If we should speak proper when in the company of people who speak proper, should a white, Englishman speak in Jamaican patois when in the company of Afro-Carribeans or lowland Scottish when in the presence of a Glaswegian?
I have a feeling that if I attempted to do so I would wake up in hospital.
The defining of proper by a particular social grouping in society is one of the ways that such groups define themselves as proper and everyone else as not proper. It is elitist and a way of controlling those not in the group. Nowhere is this more prevalent than in the Church of England which is still mainly controlled by the Oxford / Cambridge / Durham Universities elite. They decide what is acceptable speech for a minister. The main casualties of this linguistic elitism are those from social classes, other than the elite, seeking promotion in the Church, either lay or clerical. I wonder how often a "well spoken," but pastorally crap, priest has been appointed to the episcopacy in preference to a chav priest with the pastoral abilities of St. Francis of Assisi.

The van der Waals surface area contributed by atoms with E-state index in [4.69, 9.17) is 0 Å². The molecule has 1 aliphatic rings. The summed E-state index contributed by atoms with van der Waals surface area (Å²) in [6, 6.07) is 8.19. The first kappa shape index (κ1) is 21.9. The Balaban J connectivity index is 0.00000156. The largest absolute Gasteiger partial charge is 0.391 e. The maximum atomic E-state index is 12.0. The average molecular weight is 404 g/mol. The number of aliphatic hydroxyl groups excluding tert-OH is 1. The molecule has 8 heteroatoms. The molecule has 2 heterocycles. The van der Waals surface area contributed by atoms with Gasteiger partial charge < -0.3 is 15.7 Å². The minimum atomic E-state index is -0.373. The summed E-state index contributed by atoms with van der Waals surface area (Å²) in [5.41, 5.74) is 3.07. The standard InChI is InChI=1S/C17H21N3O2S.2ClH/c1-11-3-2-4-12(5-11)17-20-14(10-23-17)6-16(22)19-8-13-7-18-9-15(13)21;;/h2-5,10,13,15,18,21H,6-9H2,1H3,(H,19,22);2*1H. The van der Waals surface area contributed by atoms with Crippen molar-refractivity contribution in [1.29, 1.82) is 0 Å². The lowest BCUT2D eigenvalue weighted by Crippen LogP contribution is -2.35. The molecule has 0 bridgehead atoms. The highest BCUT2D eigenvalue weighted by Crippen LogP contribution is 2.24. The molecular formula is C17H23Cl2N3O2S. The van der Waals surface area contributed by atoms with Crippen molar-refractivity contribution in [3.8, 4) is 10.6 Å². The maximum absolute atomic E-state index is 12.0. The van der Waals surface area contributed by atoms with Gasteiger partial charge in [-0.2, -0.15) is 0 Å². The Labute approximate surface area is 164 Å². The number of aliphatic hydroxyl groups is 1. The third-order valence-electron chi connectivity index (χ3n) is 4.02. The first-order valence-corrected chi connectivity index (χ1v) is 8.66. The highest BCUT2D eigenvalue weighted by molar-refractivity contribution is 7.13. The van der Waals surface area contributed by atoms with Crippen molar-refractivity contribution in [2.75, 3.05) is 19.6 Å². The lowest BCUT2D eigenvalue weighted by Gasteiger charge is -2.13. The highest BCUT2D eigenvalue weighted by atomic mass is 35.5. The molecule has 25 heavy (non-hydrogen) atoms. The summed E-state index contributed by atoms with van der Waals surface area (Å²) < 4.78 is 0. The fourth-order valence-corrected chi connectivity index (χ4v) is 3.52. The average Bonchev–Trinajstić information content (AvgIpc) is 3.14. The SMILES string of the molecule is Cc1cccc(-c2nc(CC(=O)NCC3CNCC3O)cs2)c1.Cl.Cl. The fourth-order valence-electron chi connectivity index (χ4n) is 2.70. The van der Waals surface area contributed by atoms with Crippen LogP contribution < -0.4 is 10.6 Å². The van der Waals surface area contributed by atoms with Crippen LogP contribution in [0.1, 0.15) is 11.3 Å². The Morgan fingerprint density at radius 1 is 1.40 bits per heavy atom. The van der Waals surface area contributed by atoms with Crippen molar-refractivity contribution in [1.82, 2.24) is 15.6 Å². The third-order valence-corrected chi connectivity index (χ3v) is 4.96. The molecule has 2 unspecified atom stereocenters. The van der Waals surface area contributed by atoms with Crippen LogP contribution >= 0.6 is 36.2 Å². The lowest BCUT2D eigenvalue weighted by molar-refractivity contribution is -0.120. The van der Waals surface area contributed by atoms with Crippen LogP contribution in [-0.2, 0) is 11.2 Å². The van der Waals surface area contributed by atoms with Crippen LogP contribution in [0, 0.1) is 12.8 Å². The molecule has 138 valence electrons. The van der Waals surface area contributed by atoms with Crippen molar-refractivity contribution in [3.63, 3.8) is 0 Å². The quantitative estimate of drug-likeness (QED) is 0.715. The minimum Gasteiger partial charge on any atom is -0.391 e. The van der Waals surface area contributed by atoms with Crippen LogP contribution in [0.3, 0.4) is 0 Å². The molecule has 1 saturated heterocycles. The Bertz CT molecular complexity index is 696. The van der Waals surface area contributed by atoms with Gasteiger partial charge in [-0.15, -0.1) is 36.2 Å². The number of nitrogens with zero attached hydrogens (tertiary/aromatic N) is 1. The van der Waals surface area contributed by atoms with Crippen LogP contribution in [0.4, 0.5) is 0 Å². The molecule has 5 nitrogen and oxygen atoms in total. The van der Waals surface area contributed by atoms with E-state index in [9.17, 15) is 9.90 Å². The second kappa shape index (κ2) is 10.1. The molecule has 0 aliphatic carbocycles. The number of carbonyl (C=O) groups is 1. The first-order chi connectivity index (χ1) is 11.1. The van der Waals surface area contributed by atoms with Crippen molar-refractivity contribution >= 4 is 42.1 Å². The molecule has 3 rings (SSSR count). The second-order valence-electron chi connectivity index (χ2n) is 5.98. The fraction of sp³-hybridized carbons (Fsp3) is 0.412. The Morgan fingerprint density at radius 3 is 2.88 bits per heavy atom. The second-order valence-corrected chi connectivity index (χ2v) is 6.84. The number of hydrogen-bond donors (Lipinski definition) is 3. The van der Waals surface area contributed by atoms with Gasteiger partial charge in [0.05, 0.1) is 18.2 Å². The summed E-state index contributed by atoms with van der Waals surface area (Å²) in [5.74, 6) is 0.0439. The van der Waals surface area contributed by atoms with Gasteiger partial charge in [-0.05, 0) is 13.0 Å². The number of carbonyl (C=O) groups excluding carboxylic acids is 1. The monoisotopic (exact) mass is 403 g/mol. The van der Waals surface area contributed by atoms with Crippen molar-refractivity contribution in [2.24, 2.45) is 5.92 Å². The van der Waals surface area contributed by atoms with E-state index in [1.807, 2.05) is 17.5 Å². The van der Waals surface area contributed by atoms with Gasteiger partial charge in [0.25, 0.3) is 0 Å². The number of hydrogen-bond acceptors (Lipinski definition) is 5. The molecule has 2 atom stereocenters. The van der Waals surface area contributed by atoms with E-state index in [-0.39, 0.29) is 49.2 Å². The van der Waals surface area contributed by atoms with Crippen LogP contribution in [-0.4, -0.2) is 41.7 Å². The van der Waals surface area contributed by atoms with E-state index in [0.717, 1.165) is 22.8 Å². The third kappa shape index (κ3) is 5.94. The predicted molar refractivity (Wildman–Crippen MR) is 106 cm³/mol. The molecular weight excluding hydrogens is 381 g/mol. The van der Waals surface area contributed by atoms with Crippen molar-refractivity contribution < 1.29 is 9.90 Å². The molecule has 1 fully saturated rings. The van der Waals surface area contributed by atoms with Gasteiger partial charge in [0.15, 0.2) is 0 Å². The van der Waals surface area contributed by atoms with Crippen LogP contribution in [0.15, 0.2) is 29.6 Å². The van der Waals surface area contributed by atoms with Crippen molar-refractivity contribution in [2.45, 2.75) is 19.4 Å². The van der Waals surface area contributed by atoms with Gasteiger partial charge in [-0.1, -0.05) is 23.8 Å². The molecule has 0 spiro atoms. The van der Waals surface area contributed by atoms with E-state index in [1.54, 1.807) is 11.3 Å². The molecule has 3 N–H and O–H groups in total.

See IT'S 'BOUT SPEAKIN' PROPER, INNIT? below.